WEFTEC 2017: Embracing change
To find success in a disruptive age, water leaders push the boundaries of what is possible
One hundred thirty years ago, Chicago did what many thought impossible: With a growing threat of waterborne diseases amid a burgeoning population, the city reversed the direction of the Chicago River and redirected wastewater away from the Great Lakes. It was an unprecedented milestone in civil engineering that allowed metropolitan Chicago to prosper into the world-class city of today.
As water experts from across the country converge next week for WEFTEC, it’s clear that the industry has a lot on its plate. From climate change to aging infrastructure, new and ongoing challenges task today’s engineering expertise in ever-changing ways.
But with the same entrepreneurial spirit that motivated engineers of the past to re-think conventional methods, today’s water visionaries and the next generation of leaders are driven to find creative ways to thrive in this dynamic environment and be prepared for a future that is already unfolding.
Beyond traditional solutions
As extreme weather events continue to challenge wastewater agencies, wet weather solutions are in high demand. Traditional treatment technologies, however, remain expensive.
The Northeast Ohio Regional Sewer District (NEORSD) has met this challenge by taking a tried-and-true treatment technology in an innovative direction, resulting in a viable wet weather solution that is already demonstrating promising results.
Tuesday, WEFTEC attendees will have a chance to learn more about how NEORSD undertook a groundbreaking project for advancing the future of wet weather treatment at its plants. As part of their CSO consent decree, the NEORSD implemented one pilot- and two full-scale demonstrations for chemically enhanced primary treatment (CEPT) and high-rate disinfection (HRD) for wet-weather flows at its three wastewater treatment plants in the Greater Cleveland area. Together, these technologies are referred to as Chemically Enhanced High Rate Treatment (CEHRT).
"We are using an old technology in a new way that really represents some transformational thinking," Dan Davis, Brown and Caldwell's project manager said. "CEPT is being repurposed for wet weather treatment. Our mission is to reliably demonstrate and document the effectiveness of CEHRT on treating wet-weather wastewater flows."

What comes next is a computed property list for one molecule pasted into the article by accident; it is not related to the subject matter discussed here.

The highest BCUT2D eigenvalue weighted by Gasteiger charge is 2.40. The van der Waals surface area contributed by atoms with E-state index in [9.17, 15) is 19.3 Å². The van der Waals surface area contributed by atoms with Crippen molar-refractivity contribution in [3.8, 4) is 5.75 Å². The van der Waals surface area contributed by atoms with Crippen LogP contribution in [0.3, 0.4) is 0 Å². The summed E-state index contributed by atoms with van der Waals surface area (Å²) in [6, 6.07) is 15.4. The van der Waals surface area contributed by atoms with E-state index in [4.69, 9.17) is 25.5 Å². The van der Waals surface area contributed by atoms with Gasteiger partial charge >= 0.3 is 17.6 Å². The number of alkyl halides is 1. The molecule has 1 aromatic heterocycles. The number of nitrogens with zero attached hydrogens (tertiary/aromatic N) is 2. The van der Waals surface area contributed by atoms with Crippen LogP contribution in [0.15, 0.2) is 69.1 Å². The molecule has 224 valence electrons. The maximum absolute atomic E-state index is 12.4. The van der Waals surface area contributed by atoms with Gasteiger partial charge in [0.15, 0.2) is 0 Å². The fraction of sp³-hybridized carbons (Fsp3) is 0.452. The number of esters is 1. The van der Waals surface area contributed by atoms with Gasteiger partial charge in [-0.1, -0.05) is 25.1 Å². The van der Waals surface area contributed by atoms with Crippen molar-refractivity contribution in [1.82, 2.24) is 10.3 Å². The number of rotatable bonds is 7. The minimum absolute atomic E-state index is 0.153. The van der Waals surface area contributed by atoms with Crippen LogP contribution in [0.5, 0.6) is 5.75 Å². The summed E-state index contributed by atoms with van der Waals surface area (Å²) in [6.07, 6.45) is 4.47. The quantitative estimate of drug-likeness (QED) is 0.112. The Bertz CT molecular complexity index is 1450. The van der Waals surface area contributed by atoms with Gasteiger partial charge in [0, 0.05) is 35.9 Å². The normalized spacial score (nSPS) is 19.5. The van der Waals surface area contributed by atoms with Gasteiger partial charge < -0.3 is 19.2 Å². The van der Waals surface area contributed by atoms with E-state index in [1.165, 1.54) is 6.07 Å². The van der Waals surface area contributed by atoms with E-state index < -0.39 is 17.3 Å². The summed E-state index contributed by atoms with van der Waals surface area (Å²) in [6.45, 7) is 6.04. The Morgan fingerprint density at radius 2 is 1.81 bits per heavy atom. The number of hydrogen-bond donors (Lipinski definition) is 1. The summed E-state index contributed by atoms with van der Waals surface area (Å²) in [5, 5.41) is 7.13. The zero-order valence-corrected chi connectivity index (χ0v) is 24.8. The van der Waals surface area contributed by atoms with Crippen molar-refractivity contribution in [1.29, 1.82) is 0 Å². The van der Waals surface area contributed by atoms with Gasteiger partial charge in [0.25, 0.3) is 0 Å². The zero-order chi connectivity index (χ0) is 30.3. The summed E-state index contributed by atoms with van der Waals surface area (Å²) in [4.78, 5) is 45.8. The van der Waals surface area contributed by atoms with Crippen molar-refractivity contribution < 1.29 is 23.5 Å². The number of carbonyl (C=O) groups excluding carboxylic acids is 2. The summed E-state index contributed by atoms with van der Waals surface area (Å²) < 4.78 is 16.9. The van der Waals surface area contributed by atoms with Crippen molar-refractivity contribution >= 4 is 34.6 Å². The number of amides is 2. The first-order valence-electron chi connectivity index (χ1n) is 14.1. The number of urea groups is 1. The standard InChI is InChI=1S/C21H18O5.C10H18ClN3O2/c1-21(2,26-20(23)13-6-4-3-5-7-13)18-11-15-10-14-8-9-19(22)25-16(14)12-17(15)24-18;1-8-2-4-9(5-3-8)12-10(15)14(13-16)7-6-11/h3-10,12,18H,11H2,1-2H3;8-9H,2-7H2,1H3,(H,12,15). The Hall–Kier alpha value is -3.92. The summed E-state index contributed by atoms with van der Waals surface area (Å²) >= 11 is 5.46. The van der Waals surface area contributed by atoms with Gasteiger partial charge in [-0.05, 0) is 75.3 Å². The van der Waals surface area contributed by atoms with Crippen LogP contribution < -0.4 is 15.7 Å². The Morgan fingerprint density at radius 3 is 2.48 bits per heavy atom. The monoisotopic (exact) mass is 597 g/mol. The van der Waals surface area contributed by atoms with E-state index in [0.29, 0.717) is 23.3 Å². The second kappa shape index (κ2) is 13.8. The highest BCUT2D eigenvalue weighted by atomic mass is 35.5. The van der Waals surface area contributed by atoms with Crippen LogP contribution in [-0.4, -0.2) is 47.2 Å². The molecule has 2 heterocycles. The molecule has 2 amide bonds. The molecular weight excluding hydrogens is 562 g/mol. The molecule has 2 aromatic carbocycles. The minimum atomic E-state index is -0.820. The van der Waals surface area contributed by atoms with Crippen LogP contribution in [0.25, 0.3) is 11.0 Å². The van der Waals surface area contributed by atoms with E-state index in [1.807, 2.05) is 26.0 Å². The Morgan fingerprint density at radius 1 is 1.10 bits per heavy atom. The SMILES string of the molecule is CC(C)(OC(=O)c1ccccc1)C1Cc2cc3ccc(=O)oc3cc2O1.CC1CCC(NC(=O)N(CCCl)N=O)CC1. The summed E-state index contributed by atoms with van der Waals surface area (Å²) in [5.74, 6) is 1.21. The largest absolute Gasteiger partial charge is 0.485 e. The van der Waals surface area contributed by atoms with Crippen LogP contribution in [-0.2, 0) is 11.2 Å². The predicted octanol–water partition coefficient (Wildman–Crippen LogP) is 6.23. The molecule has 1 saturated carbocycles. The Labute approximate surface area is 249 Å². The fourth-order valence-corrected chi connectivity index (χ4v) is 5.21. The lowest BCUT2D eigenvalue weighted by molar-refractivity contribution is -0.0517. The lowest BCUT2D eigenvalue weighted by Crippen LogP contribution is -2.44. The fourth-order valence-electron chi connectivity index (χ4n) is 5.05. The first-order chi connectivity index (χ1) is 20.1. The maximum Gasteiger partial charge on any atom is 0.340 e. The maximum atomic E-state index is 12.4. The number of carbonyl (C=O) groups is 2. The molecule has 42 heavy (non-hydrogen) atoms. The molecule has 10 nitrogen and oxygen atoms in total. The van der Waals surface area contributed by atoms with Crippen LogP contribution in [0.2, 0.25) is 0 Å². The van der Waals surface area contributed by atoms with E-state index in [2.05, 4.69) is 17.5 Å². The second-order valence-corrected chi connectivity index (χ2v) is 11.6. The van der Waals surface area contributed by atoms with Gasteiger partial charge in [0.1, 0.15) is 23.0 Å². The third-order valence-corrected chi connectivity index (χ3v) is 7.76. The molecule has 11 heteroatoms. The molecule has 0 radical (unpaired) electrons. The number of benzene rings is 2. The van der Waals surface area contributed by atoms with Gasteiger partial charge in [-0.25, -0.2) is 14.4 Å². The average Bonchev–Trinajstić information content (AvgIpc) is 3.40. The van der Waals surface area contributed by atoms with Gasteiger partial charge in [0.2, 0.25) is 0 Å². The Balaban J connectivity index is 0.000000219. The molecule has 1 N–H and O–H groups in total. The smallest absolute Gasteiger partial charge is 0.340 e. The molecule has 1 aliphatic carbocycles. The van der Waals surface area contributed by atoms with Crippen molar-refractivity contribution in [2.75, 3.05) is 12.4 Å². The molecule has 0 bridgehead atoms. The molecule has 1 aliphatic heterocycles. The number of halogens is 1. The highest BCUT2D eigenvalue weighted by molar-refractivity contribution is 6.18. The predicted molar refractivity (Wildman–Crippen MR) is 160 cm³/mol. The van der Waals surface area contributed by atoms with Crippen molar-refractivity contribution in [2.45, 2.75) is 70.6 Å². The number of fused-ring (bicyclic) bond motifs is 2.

Successful implementation of the CEHRT systems required smart decisions and forward thinking during the pilot and demonstration phases. The NEORSD validated the effectiveness of CEHRT and integrated the latest innovations in CEPT and HRD to maximize performance. The proven technology has been installed at one of its treatment facilities with plans to expand its use further.
"A key aspect throughout the project was pushing the pilot and demonstrations to failure in order to determine how to maximize the chemical treatment resulting in a more efficient and cost effective approach,” Davis said. "By proving that a higher surface overflow rate was viable, NEORSD can optimize existing infrastructure during full-scale implementation, limit the number of tanks that would otherwise need to be constructed, and potentially save hundreds of millions of dollars when compared to alternative treatment technologies proposed in its long-term control plan.”
Internet of Things and the ‘smart’ revolution
Two of the biggest challenges the industry faces are the workforce gap and data overload. Baby boomers are approaching retirement and a new generation of data-hungry millennials are expecting easy user interfaces and information at their fingertips. In the past, the industry relied on the experience and expertise of employees to take raw data, combine it with their knowledge and convey this wisdom to others.
But with the growing amount of data, retirement forecasts and increased regulations, this system is no longer sustainable. The rise of the Internet of Things (IoT) and subsequently "smart” systems is revolutionizing the way that utilities are managed.
Smart Utility is gaining momentum because of its ability to reduce operating costs, increase efficiency and justify business decisions. For example, operators can use real-time data collected from water sensors to detect process upsets early and identify faulty equipment more quickly. By layering this knowledge with other tools, such as predictive analytics, utilities are better equipped with the knowledge they need to make the right investments.